You can see Virginia Woolf's entire production and then compare Mrs. Dalloway with To the Lighthouse or with The Waves. Or you can put Sarah Kane's five plays on a table and devote yourself to their study. In her case, the time elapsed from Blasted to Psychosis 4:48 are not only five years of life, but five years of evolution of her poetics. I think that the key is for each person to find his or her need to create and then strive to satisfy it, over and above success or failure.

I have always been moved by Virgilio Pinera's position – who also perfected his poetics – towards the end of his life. When it was almost forbidden to mention his name and he was not published or staged, Pinera continued with his playwriting and held readings in gatherings with his friends. That was how he wrote Las escapatorias de Laura y Oscar (Laura's and Oscar's Flights) and El Trac, which I consider his best plays.

With what contemporary authors do you feel close?

I feel very close to Elfriede Jelinek. She writes materials and language for theater almost without representation clues. Her texts may be confused with essays and she gives total freedom to the stage creator. Hers are very political pieces which play with the cynicism of speeches and the arbitrary situation of contemporary world. I believe this is the best way to survive as a theater author. Nara Mansur did likewise. I feel even closer to her because she is Cuban and, besides, she was my teacher. The way Nara uses what is self-thematic through a very individual writing which is self-parody and self-dramatization without resorting to absurd and worn-out canons of drama has much to do with the way I approach writing and I hope stage too.

That is why I identify in the same way with some Spanish stage creators, like Angelica Liddell and Rodrigo Garcia. Both are authors/directors and, even when their view of theater may seem very contemporary, this has more to do with the raison d'être of theater from its very origins than with what misinterpretations of Aristotelian and bourgeois drama imposed later. I would like to participate in these types of theater, but in Cuba we are still too anchored in what is dramatic and in old ways of seeing things. That is why we must work and work, as Chekhov's characters say.

What dramatic play would you have liked to have written?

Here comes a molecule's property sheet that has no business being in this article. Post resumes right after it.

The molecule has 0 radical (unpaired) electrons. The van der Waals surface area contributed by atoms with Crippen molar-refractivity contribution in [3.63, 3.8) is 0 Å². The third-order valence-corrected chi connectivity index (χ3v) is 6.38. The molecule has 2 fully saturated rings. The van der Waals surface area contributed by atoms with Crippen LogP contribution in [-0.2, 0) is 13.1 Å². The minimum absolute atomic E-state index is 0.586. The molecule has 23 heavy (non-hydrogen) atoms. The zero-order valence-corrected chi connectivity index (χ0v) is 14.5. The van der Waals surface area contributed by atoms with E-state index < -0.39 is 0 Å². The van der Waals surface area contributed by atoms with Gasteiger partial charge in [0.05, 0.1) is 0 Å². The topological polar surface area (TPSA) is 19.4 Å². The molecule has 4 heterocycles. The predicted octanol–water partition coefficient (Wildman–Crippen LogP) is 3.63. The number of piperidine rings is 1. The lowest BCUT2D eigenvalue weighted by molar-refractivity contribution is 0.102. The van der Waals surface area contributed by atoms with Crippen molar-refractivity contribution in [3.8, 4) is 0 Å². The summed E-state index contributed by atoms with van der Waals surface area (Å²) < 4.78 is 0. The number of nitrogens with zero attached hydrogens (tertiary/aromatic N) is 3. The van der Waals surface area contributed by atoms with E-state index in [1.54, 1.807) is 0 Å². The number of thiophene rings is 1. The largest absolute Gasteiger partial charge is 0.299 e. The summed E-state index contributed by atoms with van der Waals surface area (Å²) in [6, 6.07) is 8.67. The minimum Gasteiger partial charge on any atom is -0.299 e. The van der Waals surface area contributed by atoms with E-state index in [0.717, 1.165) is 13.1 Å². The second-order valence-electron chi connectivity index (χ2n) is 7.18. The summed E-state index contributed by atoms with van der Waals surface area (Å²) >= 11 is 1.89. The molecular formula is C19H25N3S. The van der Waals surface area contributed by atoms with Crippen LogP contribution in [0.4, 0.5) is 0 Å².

More than writing plays I would have liked to have lived the lives of some authors, because I don't find too interesting these times we are living. Shakespeare, Buchner, Chekhov and Luaces, for example, are some of those great authors whose lives I would like to have lived.

Vacas, La hijastra and Una obra inconclusa belong to your early production. How far do they stand apart or divert from the aesthetics of Este no es mi maletín (This Has Nothing to Do with Me) or Ayer dejé de matarme…?

Vacas, La hijastra and Una obra inconclusa were pieces I wrote when I was a student as the result of a very primary research process. I still am in a primary process, but I was much more in those times. The pieces I wrote then were deeply focused on the dramatic situation and the dialogue. If I wrote The End in the last page it was because I gave much importance to the fable, in spite of the fragmentary nature of the plays. When I wrote Ayer dejé de matarme gracias a ti, Heiner Müller, I had other concerns, but this was a text that was to be used for the graduation of three ISA performers and that Mario Guerra had to direct. That is why I was compelled to use old formulae, although I tried to dynamite them as much as I could. My personal problem became the conflict of the play and that is why there is a harmony with dialogue scenes. At the time I felt that the dramatic situation made me represent, recreate in a given way what was happening on the stage. I was against that, because I wanted to create material that really could be reordered in the mise-en-scène and the dialogue bumped into it too much because it was the product of that situation. Then, with entire freedom, I explored a different form of structure and use of the language in Este maletín no es mi maletín. Susy Cow, biografía política (Susy Cow, Political Biography) is a play I see like an archive of documents, Facebook chats and recorded voices.